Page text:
I had kind of a minor breakthrough yesterday vacuum bagging a first part (of 45) for the lander’s top dome. Typically when vacuum bagging, you put the part into the bag and run the vacuum for 6 to 10 hours, depending on temperature.
I have seen the Ziplock Spacebags keeping a quilt vacuumed for what, 6 months? I wondered if it couldn’t be also used to vacuum boat or spaceship parts. Yes, it worked. My concerns that it could not stand my high vacuum pressure, or that the shutoff was tricky, were unfounded. I did create a kind of plastic airlock around the bags shut-off valve so that I could keep my high vacuum longer. I ran the high vacuum pressure 8mm hose through the airlock bag and into the jaws of the shut-off valvve. Next I started the compressor and got my 25 inches of mercury vacuum from my Venturi and compressor. Finally, and in one flash move, I pulled the hose out of the valve jaws and closed them. The next morning it had held the vacuum all night.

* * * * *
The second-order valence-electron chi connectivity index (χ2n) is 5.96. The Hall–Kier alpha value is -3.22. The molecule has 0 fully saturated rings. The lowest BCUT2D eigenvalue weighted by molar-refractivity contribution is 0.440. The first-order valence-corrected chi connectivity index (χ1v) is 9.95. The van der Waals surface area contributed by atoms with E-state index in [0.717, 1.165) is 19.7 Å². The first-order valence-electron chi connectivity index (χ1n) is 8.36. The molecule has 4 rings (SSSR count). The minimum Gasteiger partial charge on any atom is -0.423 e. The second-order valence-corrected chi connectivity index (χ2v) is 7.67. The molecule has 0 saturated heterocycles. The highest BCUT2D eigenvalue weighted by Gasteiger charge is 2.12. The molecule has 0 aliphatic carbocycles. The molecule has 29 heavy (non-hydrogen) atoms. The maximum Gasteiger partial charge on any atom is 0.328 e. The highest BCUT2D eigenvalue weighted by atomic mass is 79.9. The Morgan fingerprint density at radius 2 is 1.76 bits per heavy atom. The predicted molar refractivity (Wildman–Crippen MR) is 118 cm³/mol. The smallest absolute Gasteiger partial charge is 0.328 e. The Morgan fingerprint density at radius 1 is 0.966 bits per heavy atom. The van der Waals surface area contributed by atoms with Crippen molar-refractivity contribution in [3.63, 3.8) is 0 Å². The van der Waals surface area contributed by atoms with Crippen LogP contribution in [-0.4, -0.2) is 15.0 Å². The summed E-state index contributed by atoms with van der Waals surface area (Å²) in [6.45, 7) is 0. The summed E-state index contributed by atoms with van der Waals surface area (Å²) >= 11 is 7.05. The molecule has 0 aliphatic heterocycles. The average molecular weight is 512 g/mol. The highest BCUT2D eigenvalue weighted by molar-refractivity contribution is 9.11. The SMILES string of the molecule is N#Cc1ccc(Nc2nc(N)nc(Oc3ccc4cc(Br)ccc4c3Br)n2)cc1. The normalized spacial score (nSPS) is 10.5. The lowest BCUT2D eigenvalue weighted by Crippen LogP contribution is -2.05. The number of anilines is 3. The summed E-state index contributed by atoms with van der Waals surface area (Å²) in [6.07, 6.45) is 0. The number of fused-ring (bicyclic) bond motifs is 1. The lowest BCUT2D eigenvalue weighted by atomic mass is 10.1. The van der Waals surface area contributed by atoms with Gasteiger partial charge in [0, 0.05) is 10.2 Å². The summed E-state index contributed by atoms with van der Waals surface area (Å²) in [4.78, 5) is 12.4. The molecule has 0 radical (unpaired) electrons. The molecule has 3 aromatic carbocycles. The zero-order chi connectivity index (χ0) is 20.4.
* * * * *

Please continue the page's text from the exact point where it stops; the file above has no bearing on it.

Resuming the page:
My parts are small for this job (2’ on a side) and the bags are also small (3’ x 4’) but with proof of concept, I can start to replicate on bigger parts in the future. Also this means that I can vacuum bag several parts at once as they only need to suck for a couple of minutes. www.spacebagbrand.com